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Raging Currents and Still Water
By Alex Carrigan
It's always important to confront the past, no matter how ugly, how bitter, how torturous, and how unpleasant a task that is. It really isn't something that should be spelled out so often, but it's still something that people tend to avoid for various reasons, some justified and some not as much. It means opening yourself to reopen old wounds and allowing yourself to be vulnerable, and while that can be liberating, to others, it's something that's worse than just being numb from the past.
Sion Dayson's forthcoming novel As a River follows Greer, an African-American man in the 1970's as he returns to his hometown to care for his dying mother. There, he meets Ceiley, a teenage neighbor who was supposedly immaculately conceived, and together they try to understand their place in their town and the world at large, namely by confronting the reasons that made him leave the town and the reasons she is left with such vague ideas about her family and history.
The novel explores many themes and recurring elements as Greer and Ceiley try to understand their place in the world. Greer, being in his early 30's, has had to spend more of his life dealing with racism and prejudice, primarily with the forbidden relationship he had in his teens with a white girl named Caroline. The town is divided by a river, with the town segregated by each side of the river. Because of this, the river and water become recurring symbols of Greer's freedom and true self, as it's at the river he meets Caroline and is free to discuss poetry and traveling with her, and it's also water where he finds his escape from the town of Bannen when he sets sail for Europe.
For Ceiley, Bannen is much smaller and restrictive. The river for her isn't a place to be free but a clear dividing line where she is under the thumb of her mother, Esse, and is unable to see much past it. Part of what draws her to Greer is the promise that it's possible to cross the river and leave Bannen behind for a much wider, more expansive, and more accepting world. It's fitting that Ceiley, whose name is short for "Celestial," is more tied with stars and the sky, as she, being younger, has more promise and possibilities for her future than Bannen and her mother can offer, and while she's not able to escape it yet, she has a friend who can show these possibilities to her.
Dayson's book is written in a very simple style, with very little time spent on describing the town or world of the story and more on the characters and their dynamics with one another. Very few characters have scenes by themselves, and often have to isolate themselves to be open with one another about their wants and desires. The times we really get the characters alone are in a few chapters where Dayson writes in the perspective of a character and shows the reader that person's thought process as they think about one of the major characters.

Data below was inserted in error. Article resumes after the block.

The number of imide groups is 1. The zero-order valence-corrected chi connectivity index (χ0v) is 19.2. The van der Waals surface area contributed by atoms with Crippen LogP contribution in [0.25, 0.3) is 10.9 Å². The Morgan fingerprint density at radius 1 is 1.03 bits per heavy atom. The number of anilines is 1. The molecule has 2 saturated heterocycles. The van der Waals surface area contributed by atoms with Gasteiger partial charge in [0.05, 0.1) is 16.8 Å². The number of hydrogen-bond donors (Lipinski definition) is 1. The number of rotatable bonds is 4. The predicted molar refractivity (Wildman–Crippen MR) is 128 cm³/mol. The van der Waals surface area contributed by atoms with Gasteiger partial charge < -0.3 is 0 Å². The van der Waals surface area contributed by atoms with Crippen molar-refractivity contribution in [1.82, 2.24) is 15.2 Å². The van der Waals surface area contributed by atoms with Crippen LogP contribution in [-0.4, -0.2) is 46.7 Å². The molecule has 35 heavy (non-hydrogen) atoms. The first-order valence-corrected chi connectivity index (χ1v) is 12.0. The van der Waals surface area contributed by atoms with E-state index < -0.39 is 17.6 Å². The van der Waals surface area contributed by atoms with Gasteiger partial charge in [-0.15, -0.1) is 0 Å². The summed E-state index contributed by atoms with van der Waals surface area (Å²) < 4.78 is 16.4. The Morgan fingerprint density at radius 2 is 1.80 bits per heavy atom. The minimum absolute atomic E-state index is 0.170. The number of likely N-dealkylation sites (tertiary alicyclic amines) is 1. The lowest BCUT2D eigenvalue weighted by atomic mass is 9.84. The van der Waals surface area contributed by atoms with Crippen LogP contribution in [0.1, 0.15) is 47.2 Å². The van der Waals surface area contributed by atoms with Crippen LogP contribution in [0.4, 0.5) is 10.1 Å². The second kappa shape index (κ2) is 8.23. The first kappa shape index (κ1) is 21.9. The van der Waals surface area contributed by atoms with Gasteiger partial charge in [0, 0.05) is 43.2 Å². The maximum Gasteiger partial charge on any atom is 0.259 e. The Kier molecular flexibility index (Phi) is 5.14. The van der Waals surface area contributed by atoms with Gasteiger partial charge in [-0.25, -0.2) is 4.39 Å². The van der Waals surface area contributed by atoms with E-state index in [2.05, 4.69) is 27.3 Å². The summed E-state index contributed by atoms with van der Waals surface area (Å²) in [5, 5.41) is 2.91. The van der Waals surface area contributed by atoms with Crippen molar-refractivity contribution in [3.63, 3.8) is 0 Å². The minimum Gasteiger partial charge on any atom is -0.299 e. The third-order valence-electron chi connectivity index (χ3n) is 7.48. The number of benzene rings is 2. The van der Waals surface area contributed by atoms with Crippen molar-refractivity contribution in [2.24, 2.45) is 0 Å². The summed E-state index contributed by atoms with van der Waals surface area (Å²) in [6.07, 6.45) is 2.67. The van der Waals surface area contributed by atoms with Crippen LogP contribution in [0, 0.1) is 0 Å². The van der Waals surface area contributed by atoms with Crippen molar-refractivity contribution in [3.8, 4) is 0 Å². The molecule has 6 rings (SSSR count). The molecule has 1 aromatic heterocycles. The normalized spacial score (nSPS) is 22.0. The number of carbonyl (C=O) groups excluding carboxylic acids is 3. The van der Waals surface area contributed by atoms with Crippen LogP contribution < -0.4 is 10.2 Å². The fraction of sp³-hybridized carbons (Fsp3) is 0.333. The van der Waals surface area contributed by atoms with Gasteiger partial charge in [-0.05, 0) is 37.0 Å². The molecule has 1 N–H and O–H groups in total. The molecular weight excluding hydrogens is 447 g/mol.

That being said, there are times where As a River feels like it could go a little further. While it's nice to see a focus on the protagonists and their direct world, we don't get a large view of the town or the people in it. The book is just over 200 pages,and if there was maybe an extra 100 or so to go into the characters more or add additional details, the characters and the setting would feel a bit stronger. There are so many opportunities where the setting could further inform the characters and their relationships with one another, and it feels like a shame that the story doesn't go as far as it could with it. There's points where the novel could benefit from expanding on certain characters and events, such as Greer's relationship with a Ghanian woman he met overseas, or even a perspective chapter for Esse.
Despite this, As a River is still a decent read for anyone who wants to read a period drama about family, identity, and overcoming past trauma. Dayson has a unique voice and draws the reader in with such finesse and love for her words and characters that you can't help but keep turning the page to see where the story is going. Like the river in the story, everything flows from one moment to the next, and while it could be easy to simply follow the river along to see where it goes, As a River asks the reader to also take in sights that are along the way. It's one thing to worry about where the story is going and what the answers to the mysteries are, but there's a lot of good character interactions between, so it's worth checking out just to see who the characters are and how they play off one another.
"As a River" by Sion Dayson will be released by Jaded Ibis Press on September 3, 2019.
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